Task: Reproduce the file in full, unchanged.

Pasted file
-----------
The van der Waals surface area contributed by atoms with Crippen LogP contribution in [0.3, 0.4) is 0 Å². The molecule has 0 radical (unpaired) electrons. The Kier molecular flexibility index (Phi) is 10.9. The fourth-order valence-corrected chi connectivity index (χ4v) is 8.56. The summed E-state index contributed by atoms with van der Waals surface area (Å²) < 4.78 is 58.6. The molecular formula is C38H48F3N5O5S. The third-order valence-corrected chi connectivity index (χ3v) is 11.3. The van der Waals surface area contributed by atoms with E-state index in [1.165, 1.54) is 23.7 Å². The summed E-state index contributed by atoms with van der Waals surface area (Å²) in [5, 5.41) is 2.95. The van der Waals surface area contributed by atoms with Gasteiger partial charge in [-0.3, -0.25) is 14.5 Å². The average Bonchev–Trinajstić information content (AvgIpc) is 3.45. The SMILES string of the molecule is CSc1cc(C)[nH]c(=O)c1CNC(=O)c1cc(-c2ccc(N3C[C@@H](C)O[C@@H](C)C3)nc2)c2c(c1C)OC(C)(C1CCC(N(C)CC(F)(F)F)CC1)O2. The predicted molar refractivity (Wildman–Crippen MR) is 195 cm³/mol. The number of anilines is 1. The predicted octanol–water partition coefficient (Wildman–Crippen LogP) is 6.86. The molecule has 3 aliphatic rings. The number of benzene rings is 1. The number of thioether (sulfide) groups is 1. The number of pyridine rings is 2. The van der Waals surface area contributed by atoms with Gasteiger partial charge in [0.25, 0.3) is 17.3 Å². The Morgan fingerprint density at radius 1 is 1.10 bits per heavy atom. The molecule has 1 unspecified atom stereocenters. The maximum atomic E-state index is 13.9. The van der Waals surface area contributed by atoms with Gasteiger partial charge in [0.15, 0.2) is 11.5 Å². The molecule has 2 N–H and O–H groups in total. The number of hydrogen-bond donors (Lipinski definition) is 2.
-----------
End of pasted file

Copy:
The van der Waals surface area contributed by atoms with Crippen LogP contribution in [0.3, 0.4) is 0 Å². The molecule has 0 radical (unpaired) electrons. The Kier molecular flexibility index (Phi) is 10.9. The fourth-order valence-corrected chi connectivity index (χ4v) is 8.56. The summed E-state index contributed by atoms with van der Waals surface area (Å²) < 4.78 is 58.6. The molecular formula is C38H48F3N5O5S. The third-order valence-corrected chi connectivity index (χ3v) is 11.3. The van der Waals surface area contributed by atoms with E-state index in [1.165, 1.54) is 23.7 Å². The summed E-state index contributed by atoms with van der Waals surface area (Å²) in [5, 5.41) is 2.95. The van der Waals surface area contributed by atoms with Gasteiger partial charge in [-0.3, -0.25) is 14.5 Å². The average Bonchev–Trinajstić information content (AvgIpc) is 3.45. The SMILES string of the molecule is CSc1cc(C)[nH]c(=O)c1CNC(=O)c1cc(-c2ccc(N3C[C@@H](C)O[C@@H](C)C3)nc2)c2c(c1C)OC(C)(C1CCC(N(C)CC(F)(F)F)CC1)O2. The predicted molar refractivity (Wildman–Crippen MR) is 195 cm³/mol. The number of anilines is 1. The predicted octanol–water partition coefficient (Wildman–Crippen LogP) is 6.86. The molecule has 3 aliphatic rings. The number of benzene rings is 1. The number of thioether (sulfide) groups is 1. The number of pyridine rings is 2. The van der Waals surface area contributed by atoms with Gasteiger partial charge in [0.25, 0.3) is 17.3 Å². The Morgan fingerprint density at radius 1 is 1.10 bits per heavy atom. The molecule has 1 unspecified atom stereocenters. The maximum atomic E-state index is 13.9. The van der Waals surface area contributed by atoms with Gasteiger partial charge in [0.15, 0.2) is 11.5 Å². The molecule has 2 N–H and O–H groups in total. The number of hydrogen-bond donors (Lipinski definition) is 2.